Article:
At first, when Oakland-raised playwright Marcus Gardley was approached to finish writing the book for Paradise Square — opening next week on Thursday, Dec. 27, at Berkeley Repertory Theatre — he planned to turn down the gig. Among his many projects, Gardley is adapting his Lorca-inspired drama The House That Will Not Stand into a movie, writing for television shows such as The Chi, and has just been commissioned to revisit the Richmond shipyards (which he’d previously written about in This World in a Woman’s Hands in 2009) for Cal Shakes. But after listening to the music and reading the script, on the behest of producer Garth Drabinsky, he quickly realized it was a project he wanted to make a priority.
An ambitious musical, first conceptualized in the early part of the decade as Hard Times by playwright and Celtic rock musician Larry Kirwan, Paradise Square is set in a now-forgotten corner of Manhattan. Five Points, which has since been absorbed into Chinatown, was notable for its population of free Black people, who lived alongside their “famine Irish” neighbors in relative equilibrium — a proximity that, among other things, gave rise to fusion art forms such as tap dance. The musical covers the events leading up to the draft riots of 1863, an explosion of frustration over the pending Civil War draft of poor whites, which culminated in misdirected rage on the part of the Irish inhabitants of Five Points against their African-American neighbors, with fatal consequences.
A famous inhabitant of the neighborhood happened to be Stephen Foster, known for such grade school classics as “Camptown Races” and uncomfortably racist lyrics, such as those in the original “Oh! Susanna.” It’s through his eyes — and reconceptualized music — that much of the action of Paradise Square unfolds, set mostly in the neighborhood saloon. Run by an African-American woman, Nelly Freeman (played by Christina Sajous), the saloon provides the perfect place for the racially diverse inhabitants of Five Points to come together, fraternize, and discuss the issues of the day.
While saloons have been the preferred location of many working-class dramas, from The Time of Your Life to Sweat, Foster has decidedly dropped from favor, not least of all because of his questionable lyrics. But for Gardley, that makes the reconnection to Foster the musician all the more exciting.
“I was really moved by the music because I loved the reimagining of the Stephen Foster songs and putting them in a more modern context,” he explained. “I really think that Foster believed his music would unite people, that he believed in the transformational power of art, and I think that’s why his music has really stood the test of time. He really did try to capture people of different classes, and races … and the soul of America in his music.”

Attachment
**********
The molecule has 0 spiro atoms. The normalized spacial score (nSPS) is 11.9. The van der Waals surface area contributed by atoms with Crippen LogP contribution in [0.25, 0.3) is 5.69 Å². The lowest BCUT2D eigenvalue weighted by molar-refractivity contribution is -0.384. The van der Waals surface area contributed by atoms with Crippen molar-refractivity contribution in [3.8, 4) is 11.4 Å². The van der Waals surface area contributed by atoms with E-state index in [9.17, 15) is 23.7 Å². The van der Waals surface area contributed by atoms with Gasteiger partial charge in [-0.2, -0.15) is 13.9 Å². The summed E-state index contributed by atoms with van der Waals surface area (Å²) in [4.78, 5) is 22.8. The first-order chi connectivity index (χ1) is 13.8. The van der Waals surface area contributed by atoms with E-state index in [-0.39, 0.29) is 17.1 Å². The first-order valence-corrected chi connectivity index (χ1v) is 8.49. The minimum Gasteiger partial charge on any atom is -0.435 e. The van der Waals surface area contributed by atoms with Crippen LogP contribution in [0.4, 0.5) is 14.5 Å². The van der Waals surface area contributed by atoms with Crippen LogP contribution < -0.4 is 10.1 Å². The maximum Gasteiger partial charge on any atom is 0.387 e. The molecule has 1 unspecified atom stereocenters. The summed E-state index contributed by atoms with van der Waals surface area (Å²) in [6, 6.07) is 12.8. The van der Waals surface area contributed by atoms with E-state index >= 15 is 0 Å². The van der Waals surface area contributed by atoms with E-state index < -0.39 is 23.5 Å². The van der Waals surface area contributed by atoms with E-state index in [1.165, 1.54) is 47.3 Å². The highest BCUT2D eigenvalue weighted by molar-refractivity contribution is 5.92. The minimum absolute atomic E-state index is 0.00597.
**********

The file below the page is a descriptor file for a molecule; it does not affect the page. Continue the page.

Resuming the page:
For Kirwan, creating a framework of time and place through Foster’s music has been one of the production’s great challenges — and rewards. In an email, he described Foster as an “amazing melodicist, who vacuumed up the sounds and tunes he heard in the bustling immigrant culture of mid-nineteenth century America.” In regards to his more offensive lyrics, Kirwan and Broadway composer Jason Howland not only rearranged his oeuvre musically to suit a modern audience but updated and rewrote the songs lyrically to do the same.
“Most of Foster’s plantation songs were written while he was a young man and he seems to have repented in some form for them,” Kirwan said via email. “Hopefully, Paradise Square will lead to a rational discussion of Foster and his challenging work.”
Not only does this production boast the impressive combined talents of Kirwan, Howland, and Gardley, but the entire creative team is filled with heavy-hitters, from Tectonic Theater Project’s Moisés Kaufman as director to Bill T. Jones as choreographer. It’s Jones especially that both Gardley and Kirwan single out for mention. The brother of the Bay Area’s own Rhodessa Jones, he has won Tonys for his choreography on Spring Awakening and Fela!, along with numerous other awards. His contributions to the fusion-driven Paradise Square should prove dynamic.
Gardley is unequivocal with his praise. “I feel like the choreography in this particular production is its own character and has elevated the musical in such a profound way,” he said. “Be prepared to feast your eyes on some of the most incredible movement you’ll ever see.”
Overall, it’s been a good year for Bay Area lovers of Gardley’s ineffable, poetic works, what with reprises of his acclaimed Dance of the Holy Ghosts at Ubuntu Theater Project and black odyssey at Cal Shakes, as well as this high-powered, collaborative venture. For Gardley, too, revisiting the Bay Area during production — and with his new Cal Shakes commission — has been a welcome homecoming.
“I will always identify myself as a Bay Area playwright,” he said. “And I really want to write about my hometown. Stories about the Bay Area exemplify what it is to be an American, and I really want to talk about that. Because even though it’s a Bay Area conversation, it’s an American conversation as well.” Opens Dec. 27 and runs through Feb. 17, $40-$115, Roda Theatre, 2015 Addison St., Berkeley, BerkeleyRep.org